History Main / AdaptationalSexuality

21st May '17 1:51:04 AM JackG
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* ''Film/{{Barbarella}}'': The Black Queen in the comic books is a PsychoLesbian who only shows interest in getting it on with Barbarella and ignores Pygar. She was changed to a DepravedBisexual for the movie, still showing interest in Barbarella but also Pygar, even having dreams about him, which suggests she prefers him to Barbarella.

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* ''Film/{{Barbarella}}'': The Black Queen in the comic books is a PsychoLesbian who only shows interest in getting it on with Barbarella and ignores Pygar. She was changed to a DepravedBisexual for the movie, still showing interest in Barbarella but also Pygar, even having dreams about him, which suggests she prefers him to Barbarella. Barbarella is [[BiTheWay not adverse to female attention herself]] in the comics, but she's clearly not interested in the Black Queen in the film. She's also [[FreeLoveFuture openly promiscuous]], but in the film has to be coaxed into sex (though is quite eager once she experiences it for the first time). This is PlayedForLaughs however.
13th May '17 6:38:01 PM wootzits
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[[folder: Anime and Manga]]

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[[folder: Anime [[folder:Anime and Manga]]



[[folder: Audio Drama]]

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[[folder: Comic Books]]

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[[folder: Comic [[folder:Comic Books]]



[[folder: Fan Works]]

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[[folder: Fan [[folder:Fan Works]]



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[[folder: Film]][[folder:Film]]
* ''Film/{{Barbarella}}'': The Black Queen in the comic books is a PsychoLesbian who only shows interest in getting it on with Barbarella and ignores Pygar. She was changed to a DepravedBisexual for the movie, still showing interest in Barbarella but also Pygar, even having dreams about him, which suggests she prefers him to Barbarella.
* Confirmed for Gaston's ComicRelief sidekick [=LeFou=] by WordOfSaintPaul in the LiveActionAdaptation of ''Film/BeautyAndTheBeast2017''. Creator/JoshGad even admitted to being proud of playing the first openly gay Disney character. How "open" he comes across is up to viewer interpretation in the actual movie.



* In the novel ''[[Literature/BridgetJones Bridget Jones: The Edge of Reason]]'', Rebecca Gillies was a passive-aggressive AlphaBitch who was setting her claws on Mark Darcy. In the film version, she was changed to a nice BrainyBrunette with [[IncompatibleOrientation a crush on Bridget]].
* In Creator/TennesseeWilliams' 1955 play ''Theatre/CatOnAHotTinRoof'', Brick's friend Skipper killed himself after drunkenly confessing his love, and Brick's own feelings are rather violently conflicted and ambiguous. The 1958 film strips out this aspect, which some critics have suggested leaves the central conflict of Brick's character somewhat muddled.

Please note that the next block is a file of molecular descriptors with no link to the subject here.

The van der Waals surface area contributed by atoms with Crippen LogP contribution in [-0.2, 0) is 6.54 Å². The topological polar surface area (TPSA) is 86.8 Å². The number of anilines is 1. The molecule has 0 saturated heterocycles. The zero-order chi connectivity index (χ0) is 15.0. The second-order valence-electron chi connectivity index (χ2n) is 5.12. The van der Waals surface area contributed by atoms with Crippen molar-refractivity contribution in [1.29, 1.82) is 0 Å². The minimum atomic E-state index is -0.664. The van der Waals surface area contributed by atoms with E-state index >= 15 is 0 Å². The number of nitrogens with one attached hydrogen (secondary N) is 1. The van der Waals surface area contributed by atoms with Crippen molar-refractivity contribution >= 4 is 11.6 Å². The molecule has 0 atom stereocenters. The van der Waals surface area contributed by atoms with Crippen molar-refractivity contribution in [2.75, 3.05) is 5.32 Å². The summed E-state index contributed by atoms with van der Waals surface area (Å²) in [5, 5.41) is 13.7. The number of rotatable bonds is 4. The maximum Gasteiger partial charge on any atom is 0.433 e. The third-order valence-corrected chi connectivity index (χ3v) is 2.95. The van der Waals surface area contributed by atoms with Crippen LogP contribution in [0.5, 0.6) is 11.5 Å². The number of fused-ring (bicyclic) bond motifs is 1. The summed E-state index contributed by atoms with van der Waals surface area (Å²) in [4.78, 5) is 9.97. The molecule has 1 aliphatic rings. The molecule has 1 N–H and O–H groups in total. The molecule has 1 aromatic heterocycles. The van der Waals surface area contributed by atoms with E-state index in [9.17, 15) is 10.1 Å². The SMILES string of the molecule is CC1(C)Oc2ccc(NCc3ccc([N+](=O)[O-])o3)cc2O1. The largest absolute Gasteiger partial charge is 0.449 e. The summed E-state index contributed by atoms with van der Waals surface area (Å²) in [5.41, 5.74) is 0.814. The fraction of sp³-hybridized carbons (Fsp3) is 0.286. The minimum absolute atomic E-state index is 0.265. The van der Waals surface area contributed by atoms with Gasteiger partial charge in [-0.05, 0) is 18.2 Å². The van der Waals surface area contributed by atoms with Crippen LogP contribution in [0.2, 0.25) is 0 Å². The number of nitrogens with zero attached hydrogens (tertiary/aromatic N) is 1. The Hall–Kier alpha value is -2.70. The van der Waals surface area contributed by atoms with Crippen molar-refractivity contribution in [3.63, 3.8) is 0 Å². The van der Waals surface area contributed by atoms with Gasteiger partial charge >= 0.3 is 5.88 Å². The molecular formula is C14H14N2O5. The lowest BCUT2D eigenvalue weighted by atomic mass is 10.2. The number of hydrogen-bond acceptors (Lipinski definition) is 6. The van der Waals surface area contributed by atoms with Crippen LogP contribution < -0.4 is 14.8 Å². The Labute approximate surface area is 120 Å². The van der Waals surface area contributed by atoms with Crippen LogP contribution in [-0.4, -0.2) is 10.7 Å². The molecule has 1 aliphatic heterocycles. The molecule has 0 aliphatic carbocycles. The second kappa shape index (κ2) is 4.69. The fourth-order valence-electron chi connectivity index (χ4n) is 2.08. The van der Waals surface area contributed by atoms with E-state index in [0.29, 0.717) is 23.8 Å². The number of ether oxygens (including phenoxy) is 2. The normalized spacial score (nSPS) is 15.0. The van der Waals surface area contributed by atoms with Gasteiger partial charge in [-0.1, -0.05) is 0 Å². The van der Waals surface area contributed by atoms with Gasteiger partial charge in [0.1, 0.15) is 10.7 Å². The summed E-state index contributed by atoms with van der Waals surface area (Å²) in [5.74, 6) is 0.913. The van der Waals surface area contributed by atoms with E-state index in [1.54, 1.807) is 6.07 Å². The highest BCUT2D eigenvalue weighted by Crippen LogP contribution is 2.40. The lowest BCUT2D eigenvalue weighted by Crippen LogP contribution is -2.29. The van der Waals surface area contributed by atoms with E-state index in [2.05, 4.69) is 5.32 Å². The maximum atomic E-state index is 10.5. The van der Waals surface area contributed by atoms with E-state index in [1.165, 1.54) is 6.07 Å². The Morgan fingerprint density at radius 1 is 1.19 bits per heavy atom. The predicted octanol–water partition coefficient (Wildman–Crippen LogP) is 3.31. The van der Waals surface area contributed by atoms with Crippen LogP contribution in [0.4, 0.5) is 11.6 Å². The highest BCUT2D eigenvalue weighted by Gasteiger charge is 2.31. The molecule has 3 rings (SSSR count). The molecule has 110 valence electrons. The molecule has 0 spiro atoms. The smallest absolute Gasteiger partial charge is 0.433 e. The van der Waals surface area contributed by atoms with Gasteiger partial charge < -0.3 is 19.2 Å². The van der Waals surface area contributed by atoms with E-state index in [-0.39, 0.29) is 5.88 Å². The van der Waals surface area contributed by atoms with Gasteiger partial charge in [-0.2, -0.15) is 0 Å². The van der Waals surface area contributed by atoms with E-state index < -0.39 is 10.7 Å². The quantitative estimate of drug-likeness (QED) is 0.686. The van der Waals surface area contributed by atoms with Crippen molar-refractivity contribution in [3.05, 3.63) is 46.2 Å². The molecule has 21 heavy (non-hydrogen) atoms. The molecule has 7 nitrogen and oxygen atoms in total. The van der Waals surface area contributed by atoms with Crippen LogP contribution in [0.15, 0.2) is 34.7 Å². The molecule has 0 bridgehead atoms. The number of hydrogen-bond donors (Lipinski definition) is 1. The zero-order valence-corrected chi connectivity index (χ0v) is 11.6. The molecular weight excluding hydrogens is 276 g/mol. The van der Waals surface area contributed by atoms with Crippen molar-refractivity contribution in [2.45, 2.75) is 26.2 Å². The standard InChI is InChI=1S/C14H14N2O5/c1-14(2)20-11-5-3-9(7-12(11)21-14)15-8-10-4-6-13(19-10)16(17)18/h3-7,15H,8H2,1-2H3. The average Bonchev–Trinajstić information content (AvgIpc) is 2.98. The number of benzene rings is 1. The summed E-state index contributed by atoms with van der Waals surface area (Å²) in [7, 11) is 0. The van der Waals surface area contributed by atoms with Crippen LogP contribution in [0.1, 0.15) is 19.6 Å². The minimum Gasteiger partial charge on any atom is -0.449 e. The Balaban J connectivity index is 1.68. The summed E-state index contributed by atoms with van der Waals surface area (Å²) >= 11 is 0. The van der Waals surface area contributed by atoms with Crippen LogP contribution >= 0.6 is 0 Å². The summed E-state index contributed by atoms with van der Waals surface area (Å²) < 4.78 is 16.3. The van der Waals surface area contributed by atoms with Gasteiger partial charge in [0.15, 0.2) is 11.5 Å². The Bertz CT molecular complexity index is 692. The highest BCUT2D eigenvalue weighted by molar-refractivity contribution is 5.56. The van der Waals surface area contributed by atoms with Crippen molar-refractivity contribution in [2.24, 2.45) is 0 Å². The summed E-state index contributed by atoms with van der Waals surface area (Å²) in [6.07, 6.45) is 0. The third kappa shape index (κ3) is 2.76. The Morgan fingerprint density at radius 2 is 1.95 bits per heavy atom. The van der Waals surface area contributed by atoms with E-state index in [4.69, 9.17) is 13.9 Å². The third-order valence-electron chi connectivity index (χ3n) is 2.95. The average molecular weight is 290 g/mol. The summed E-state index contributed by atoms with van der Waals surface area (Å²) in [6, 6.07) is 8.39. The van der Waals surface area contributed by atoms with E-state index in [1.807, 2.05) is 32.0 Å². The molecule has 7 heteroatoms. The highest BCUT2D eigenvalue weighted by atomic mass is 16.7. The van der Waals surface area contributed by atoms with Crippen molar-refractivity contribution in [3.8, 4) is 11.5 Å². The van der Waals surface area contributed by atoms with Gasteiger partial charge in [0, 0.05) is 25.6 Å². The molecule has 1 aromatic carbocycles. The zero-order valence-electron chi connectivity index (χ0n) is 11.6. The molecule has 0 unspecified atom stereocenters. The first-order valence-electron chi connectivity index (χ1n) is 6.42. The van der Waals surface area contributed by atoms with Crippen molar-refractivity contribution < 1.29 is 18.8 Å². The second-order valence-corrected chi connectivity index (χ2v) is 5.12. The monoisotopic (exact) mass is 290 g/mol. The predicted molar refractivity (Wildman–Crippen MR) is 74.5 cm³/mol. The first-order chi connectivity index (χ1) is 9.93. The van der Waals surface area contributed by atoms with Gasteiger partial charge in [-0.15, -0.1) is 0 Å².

* In the movie of ''Film/AStreetcarNamedDesire'', Blanche's story about her ex-husband's suicide changes from homosexuality (as in the play by Tennessee Williams) to "weakness".
* Shows up from time to time in the ''Film/JamesBond'' franchise:
** The film version of ''Film/FromRussiaWithLove'' eliminates Rosa Klebb's scene from [[Literature/FromRussiaWithLove the book]] of outright trying to seduce Tatiana. In the movie Klebb plays uncomfortably with Tatiana's hair while talking of "a labor of love".
** Pussy Galore's lesbianism is downplayed in the film version of ''Film/{{Goldfinger}}'', where she merely tells Bond she is "immune" to his charms. Tilly was also a lesbian in [[Literature/{{Goldfinger}} the book]] and in love with Pussy, but is depicted as purely heterosexual in the film.
* The documentary ''Film/TheCelluloidCloset'' was supposed to feature a sequence detailing [[{{Biopic}} biopics]] where the subject was known to be gay or bisexual, but was nevertheless portrayed as straight. It was cut due to rights issues. Some of the films meant to be featured were:

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* In the novel ''[[Literature/BridgetJones Bridget Jones: ''Literature/BridgetJones: The Edge of Reason]]'', Reason'', Rebecca Gillies was a passive-aggressive AlphaBitch who was setting her claws on Mark Darcy. In the film version, she was changed to a nice BrainyBrunette with [[IncompatibleOrientation a crush on Bridget]].
* ''Theatre/{{Cabaret}}'': Christopher Isherwood's autobiographical collection of short-stories ''Goodbye to Berlin'' never hide the fact that the protagonist was gay, but when they adapted it into the film they turned the main-character bisexual, had him hook up with the cabaret singer Sally and had them being the official couple for the majority of the play, with a token mention of his attraction to men at the beginning and the end of their relationship. This apperantly pissed off Isherwood to the point that he wrote ''Christopher and his Kind'' in an effort to (pardon the pun) set the record straight. This book was given a movie adaptation in 2011, staring Creator/MattSmith. Watching the two movies back-to-back is actually a really good case-study of the LGBT-movement's progress in the last forty years.
* In Creator/TennesseeWilliams' 1955 play ''Theatre/CatOnAHotTinRoof'', Brick's friend Skipper killed himself after drunkenly confessing his love, and Brick's own feelings are rather violently conflicted and ambiguous. The 1958 film strips out this aspect, which some critics have suggested leaves the central conflict of Brick's character somewhat muddled.
* In the movie of ''Film/AStreetcarNamedDesire'', Blanche's story about her ex-husband's suicide changes from homosexuality (as in the play by Tennessee Williams) to "weakness".
* Shows up from time to time in the ''Film/JamesBond'' franchise:
** The film version of ''Film/FromRussiaWithLove'' eliminates Rosa Klebb's scene from [[Literature/FromRussiaWithLove the book]] of outright trying to seduce Tatiana. In the movie Klebb plays uncomfortably with Tatiana's hair while talking of "a labor of love".